Call for Book Chapters - Inheritance: Interdisciplinary Perspectives

Published on October 19, 2021


Suzanne Lenon, Associate Professor, Dept. of Women & Gender Studies, University of Lethbridge, Canada

Daniel Monk, Professor, Department of Law, Birkbeck, University of London, UK

Abstract Submission Deadline: January 15, 2022

Why Inheritance?

Inheritance catapults private intimacies into the public domain of law. Behind the seemingly strict legal formalism of inheritance, succession and probate law - writing wills/determining intestacy - lies a whole set of social, cultural, familial, and affective processes. It is this intersection of the social and the legal that interests us.

Inheritance is a topic of interest to a wide range of scholarly fields/inquiry. Historians of the distant and recent past have used wills to reveal and sometimes challenge assumptions about religious practice and the role of women. Philosophers have focused on the principle of testamentary freedom to question the notion of life and harm after death. And the centrality of will-writing in fiction has meant that many literary scholars know more about the subject than most lawyers. More critically, social historians, political theorists, critical race scholars and feminists have focused on inheritance as a site to address issues of nation-making, the creating and entrenching of classed, gendered and racial inequalities, and perpetuating biological models of race, white supremacy and patriarchy. In doing so they expose and trouble the violence underlying colloquial phrases such as ‘family money’, and the practices and protection of the legal industry of ‘estate planning’.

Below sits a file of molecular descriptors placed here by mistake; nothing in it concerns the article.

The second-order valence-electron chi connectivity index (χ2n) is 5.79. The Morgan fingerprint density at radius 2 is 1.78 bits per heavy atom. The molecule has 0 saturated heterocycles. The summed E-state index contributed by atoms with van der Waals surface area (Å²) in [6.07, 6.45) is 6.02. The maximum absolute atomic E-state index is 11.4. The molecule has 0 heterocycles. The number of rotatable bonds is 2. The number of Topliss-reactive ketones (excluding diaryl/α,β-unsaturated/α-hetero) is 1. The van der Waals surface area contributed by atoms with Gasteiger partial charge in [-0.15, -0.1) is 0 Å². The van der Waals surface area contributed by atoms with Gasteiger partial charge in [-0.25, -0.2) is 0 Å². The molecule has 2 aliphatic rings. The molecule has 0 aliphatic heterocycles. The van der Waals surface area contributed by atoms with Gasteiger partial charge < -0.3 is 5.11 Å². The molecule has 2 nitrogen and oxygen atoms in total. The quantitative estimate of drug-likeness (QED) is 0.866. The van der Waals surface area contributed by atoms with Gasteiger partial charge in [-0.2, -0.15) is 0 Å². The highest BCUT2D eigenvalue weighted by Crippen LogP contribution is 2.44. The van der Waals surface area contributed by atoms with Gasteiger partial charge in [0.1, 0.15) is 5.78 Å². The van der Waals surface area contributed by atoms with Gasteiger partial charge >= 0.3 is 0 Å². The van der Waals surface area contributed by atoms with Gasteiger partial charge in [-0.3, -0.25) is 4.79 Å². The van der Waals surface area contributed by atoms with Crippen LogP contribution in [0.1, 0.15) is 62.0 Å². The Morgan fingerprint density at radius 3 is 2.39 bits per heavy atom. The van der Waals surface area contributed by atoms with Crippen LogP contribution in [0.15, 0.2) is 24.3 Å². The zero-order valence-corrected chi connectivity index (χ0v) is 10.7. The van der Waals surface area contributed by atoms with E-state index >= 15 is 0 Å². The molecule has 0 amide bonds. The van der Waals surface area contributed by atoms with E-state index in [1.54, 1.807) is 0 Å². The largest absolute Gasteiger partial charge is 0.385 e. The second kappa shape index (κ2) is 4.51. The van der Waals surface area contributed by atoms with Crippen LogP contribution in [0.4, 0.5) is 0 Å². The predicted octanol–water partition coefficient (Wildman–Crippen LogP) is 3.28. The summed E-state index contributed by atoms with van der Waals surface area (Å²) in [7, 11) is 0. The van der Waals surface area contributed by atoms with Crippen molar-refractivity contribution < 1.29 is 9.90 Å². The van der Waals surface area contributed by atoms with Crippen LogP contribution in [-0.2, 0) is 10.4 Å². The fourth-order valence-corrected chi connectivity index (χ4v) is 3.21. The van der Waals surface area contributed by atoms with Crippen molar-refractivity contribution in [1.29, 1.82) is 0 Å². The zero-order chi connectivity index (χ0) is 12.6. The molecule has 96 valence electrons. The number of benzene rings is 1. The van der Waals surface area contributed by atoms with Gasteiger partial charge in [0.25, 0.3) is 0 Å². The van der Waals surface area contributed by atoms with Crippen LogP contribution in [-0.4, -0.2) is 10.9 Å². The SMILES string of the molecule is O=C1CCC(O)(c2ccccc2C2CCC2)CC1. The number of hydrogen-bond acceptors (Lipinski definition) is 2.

At the same time, other scholars point to inheritance - and particularly will-writing - as practices for sustaining existing religious, and other minority groups and for imagining and recognising new communities and relationships of care. All these scholars highlight the centrality of inheritance to shifting, contesting and queering understandings of ‘kinship’ and ‘family’. Scholarship here - most notably within the field of sexuality studies

Thinking about inheritance reveals the tenacity of existing power structures but also the essential and constant work of ‘private’ law to sustain them, and, consequently, the

possibilities of alternatives. In foregrounding ‘generationality’, scholarship about inheritance provides a space to think about both the past and the future, of both society and the self.

We hope to explore these questions and more and in bringing together contributions from across disciplines our aim is to demonstrate the foundational place of inheritance in law and society. The following are suggestive only of the potential subjects of interest:

We welcome proposals that look beyond legal doctrinal analysis and adopt different approaches and understandings of ‘inheritance’ from diverse fields such as law, sociology, anthropology, history, political theory, feminism, critical race studies, socio- legal studies, queer studies, and law & literature.

We welcome contributions from both established and junior scholars (including PhD students).

To submit your chapter proposal, please send a 500-word abstract with title, short bio, and contact information to Suzanne Lenon ( and Daniel Monk ( by January 15, 2022. Selected authors will be expected to submit a full paper (length 6000-8000 words) by July 15, 2022.

Please feel free to contact us if you would like to informally discuss a potential proposal. We are in conversation with an academic press regarding publication.

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